Nowhere in the article did anybody make such a claim. It was to illustrate the general problems of building in that area even without an earth quake, which leads me to the other point, what IMO is the main issue, and I think is pretty independent of how much effort is spent on any one building: The potential for soil liquefaction. They included several maps showing that many of the tallest buildings are built pretty much exactly over ground that might suffer that fate in a big earth quake. How would any individual design help? Compared to the alternative of not building the tallest structures right over those spots. The maps also showed plenty of more solid ground, but that is where there are mostly lower buildings.
I would like to hear your opinion on that issue.
As for your doubts on the entire article, it seems to me they asked quite a few specialists? Are they all mistaken?
Well, I certainly would like you to be right, I used to live in SF and I still love the entire greater Bay Area.
I share the GP's doubts on the article. The practicing specialists they talked to certainly don't think there's a gamble: they actively pursue and design sky scrapers in the City. I think their words are being misused in a way that makes them seem like they agree with the article's premise.
Which, for those of us who are not structural engineers and cannot review the work to see that it is indeed well done...
As a structural engineer on the west coast, I can say that neither of these are standard. Tuned mass dampers (TMDs) are commonly used for reducing wind-induced vibration, but not for seismic applications. Nor have I ever designed, seen, or heard of 'dynamic elements in the foundation'
The reason you can't rely on TMDs is because they are tuned to a structure's elastic period of vibration. That is to say, the materials are still in their elastic range. When a ductile structure is subjected to a sufficiently large earthquake, elements of the seismic force resisting system (SFRS) will yield. Hence the period will elongate. Hence the damper will be detuned and may not provide any benefit at all.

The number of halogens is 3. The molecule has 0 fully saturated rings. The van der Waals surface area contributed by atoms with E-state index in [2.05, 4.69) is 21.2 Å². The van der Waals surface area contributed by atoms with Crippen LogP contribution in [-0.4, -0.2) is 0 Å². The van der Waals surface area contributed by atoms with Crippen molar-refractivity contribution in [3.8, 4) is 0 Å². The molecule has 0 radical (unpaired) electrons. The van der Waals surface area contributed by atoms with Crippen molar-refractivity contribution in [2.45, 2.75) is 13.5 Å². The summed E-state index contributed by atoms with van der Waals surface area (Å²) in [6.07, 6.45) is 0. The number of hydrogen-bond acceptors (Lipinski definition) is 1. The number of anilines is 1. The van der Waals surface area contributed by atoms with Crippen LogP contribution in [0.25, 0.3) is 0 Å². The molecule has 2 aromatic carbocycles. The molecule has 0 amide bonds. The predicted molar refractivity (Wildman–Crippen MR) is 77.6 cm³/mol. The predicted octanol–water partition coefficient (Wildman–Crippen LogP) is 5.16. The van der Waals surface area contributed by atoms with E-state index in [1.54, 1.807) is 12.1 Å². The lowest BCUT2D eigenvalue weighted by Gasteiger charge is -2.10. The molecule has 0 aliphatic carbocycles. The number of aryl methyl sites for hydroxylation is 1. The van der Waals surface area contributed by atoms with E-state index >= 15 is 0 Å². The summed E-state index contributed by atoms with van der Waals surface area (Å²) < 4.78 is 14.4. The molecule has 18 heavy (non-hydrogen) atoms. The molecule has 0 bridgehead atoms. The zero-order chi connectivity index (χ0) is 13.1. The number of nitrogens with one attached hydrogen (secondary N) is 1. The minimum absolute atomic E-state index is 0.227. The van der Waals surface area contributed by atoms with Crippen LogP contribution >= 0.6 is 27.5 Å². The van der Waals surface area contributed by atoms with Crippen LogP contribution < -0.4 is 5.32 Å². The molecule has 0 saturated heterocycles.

2) From what I understand, China has a completely different design philosophy. They design structures to remain elastic, under certain earthquakes, which would then allow for TMDs.
It's likely because you're implying "dynamic" is a "buzzword" in a discussion about structural engineering and seismic movements (which is, by definition, a dynamic system).
Also I don't really think there's a background you can have where you don't understand, or cannot lookup, the difference between dynamic and static if you really cared to understand. Seems more like self-important rhetoric than anything.
For me, the question is not about whether high quality projects are going to be okay. The question is: on what basis do I believe there has been sufficient oversight to guarantee the soundness of new construction?
I can remember talking to SPUR members in 2001 about how problematic it was to extend downtown development into SOMA, etc, due to liquefaction and uncertainty. When the building craze hit, it felt like it brushed these concerns aside, rather than answer them. Now we have leaning buildings that don’t meet basic construction requirements. It doesn’t inspire a lot of faith.